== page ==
Convenience: 8 out of 10

Poppin Pods come with a variety of outer shells so you can choose one to match your kitchen’s décor. I personally love the Eco Bamboo timber outer, with my second preference being the dark-green galvanized rustic tin. But it really depends on your kitchen and the look you want.

There’s plenty to choose from such as a plain white poly outer, a white tin, a lemon rustic tin (with cute patches of rust), plus a signature heavy timber one that will suit a more ‘natural’ home.

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Once you’ve chosen your outer container you choose three little pots of herbs and place them inside. You have to water and/or spray them as they are living plants with their roots still intact. On a windowsill or wind-free sunny spot, they will last for ages. And keep producing!

Buying PoppinPods Grid

Finding the Poppin Pods is a little tricky and they lose marks for this (but they’re working on availability). They are currently available in over 100 stores in NSW (many IGA supermarkets, Maloneys Grocery Surrey Hills, Norton Street Grocer) with a current trial in selected Coles’ supermarkets.

They’re just starting to roll out the range across Queensland, Victoria, South Australia and Western Australia but they will be limited in these states. For now, buy them when you spot them. See here for more details.

 Sustainability 8 out of 10

I checked with Poppin Pops about their sustainability – they told me that the herbs are all locally grown in each state, fully compostable and recyclable. Good news to save food miles.

They have something they call WellTech technology, which helps to retain water, giving you happy, healthy herbs for longer.

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The white pods are made from polypropylene and are recyclable, and as of January 2016, the inner growing pots are made from recycled plastic.

I like their ease and simplicity. I often ‘kill’ plants in my care, so I like that I can compost a dead plant and start again with a new pot of herbs. Or change to another herb. I’m saving money by not buying pre-cut bunches which wilt, discolour or become limp so quickly, especially in summer.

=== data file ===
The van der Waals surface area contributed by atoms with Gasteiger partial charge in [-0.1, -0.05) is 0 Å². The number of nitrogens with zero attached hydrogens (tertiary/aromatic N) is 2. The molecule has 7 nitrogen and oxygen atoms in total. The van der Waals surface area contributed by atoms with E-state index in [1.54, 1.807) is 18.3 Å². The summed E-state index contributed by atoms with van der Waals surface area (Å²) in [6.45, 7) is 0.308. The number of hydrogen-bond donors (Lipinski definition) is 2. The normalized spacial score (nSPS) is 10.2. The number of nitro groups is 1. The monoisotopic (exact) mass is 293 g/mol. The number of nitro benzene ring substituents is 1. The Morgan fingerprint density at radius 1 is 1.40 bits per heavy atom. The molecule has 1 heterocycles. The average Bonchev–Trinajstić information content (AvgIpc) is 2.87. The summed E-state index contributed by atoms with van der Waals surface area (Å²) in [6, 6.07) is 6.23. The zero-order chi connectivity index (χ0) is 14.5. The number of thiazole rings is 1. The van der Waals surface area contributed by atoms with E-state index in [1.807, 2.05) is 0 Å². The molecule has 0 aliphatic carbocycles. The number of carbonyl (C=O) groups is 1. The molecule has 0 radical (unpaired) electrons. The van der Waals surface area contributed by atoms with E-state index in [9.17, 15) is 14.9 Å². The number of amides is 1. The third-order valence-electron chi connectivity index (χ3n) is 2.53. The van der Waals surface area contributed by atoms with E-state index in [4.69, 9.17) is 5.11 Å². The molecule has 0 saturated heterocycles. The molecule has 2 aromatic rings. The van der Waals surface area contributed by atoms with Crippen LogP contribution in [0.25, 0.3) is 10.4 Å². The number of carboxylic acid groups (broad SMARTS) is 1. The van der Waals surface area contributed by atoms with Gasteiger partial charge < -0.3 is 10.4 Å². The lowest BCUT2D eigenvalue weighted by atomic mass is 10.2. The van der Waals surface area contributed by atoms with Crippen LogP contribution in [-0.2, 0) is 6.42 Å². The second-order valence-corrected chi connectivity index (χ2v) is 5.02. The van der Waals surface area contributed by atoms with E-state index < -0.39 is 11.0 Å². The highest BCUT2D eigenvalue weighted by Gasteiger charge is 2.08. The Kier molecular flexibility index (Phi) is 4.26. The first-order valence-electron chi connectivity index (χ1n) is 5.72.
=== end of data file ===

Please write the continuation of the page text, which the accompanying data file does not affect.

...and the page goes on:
Overall score 46 out of 50 or 4 ½ apples

Apples 4 half smll

 

 

 

 

For more details visit the Poppin Pods website.

The final word

I love these mini-pots of fresh herbs and think it’s a terrific concept for a mess-free kitchen.

They’re fresh, easy, convenient and compact if you’ve only got a small kitchen or live in an apartment.

They’re easy to move around to follow the sun in winter, or take out of the hot afternoon sun in summer. I appreciate the convenience of plucking a couple of leaves.

PoppPods Purple Basil closeup in rustic timber outer

I’ll definitely be replenishing my pots when I’m looking for a freshen up. Especially those herbs I only use in small amounts such as purple basil leaves, a sprig of lemon thyme, or a few mint leaves. And come autumn, I’ll be planting the grown-up ones in my herb and lettuce garden.

Price

The price of the herbs generally range from $4.00 to $4.50. You can usually get an introductory bundle of a tin shell with 3 herbs of your choice for $19.99.

The cost for the different shell types are:

Tin Shell $8.99
Bamboo Shell $24.99
Rustic Wood Shell $19.99

Catherine Saxelby

About the Author

Catherine Saxelby knows nutrition! She is an accredited nutritionist, food commentator, blogger and award-winning author. Her latest book Catherine Saxelby's Food and Nutrition Companion answers all those tricky questions on healthy eating, diets and supplements. It draws together a lifetime of advice and gives you all you need to know to eat right! It's a complete A to Z. A handy desk go-to reference.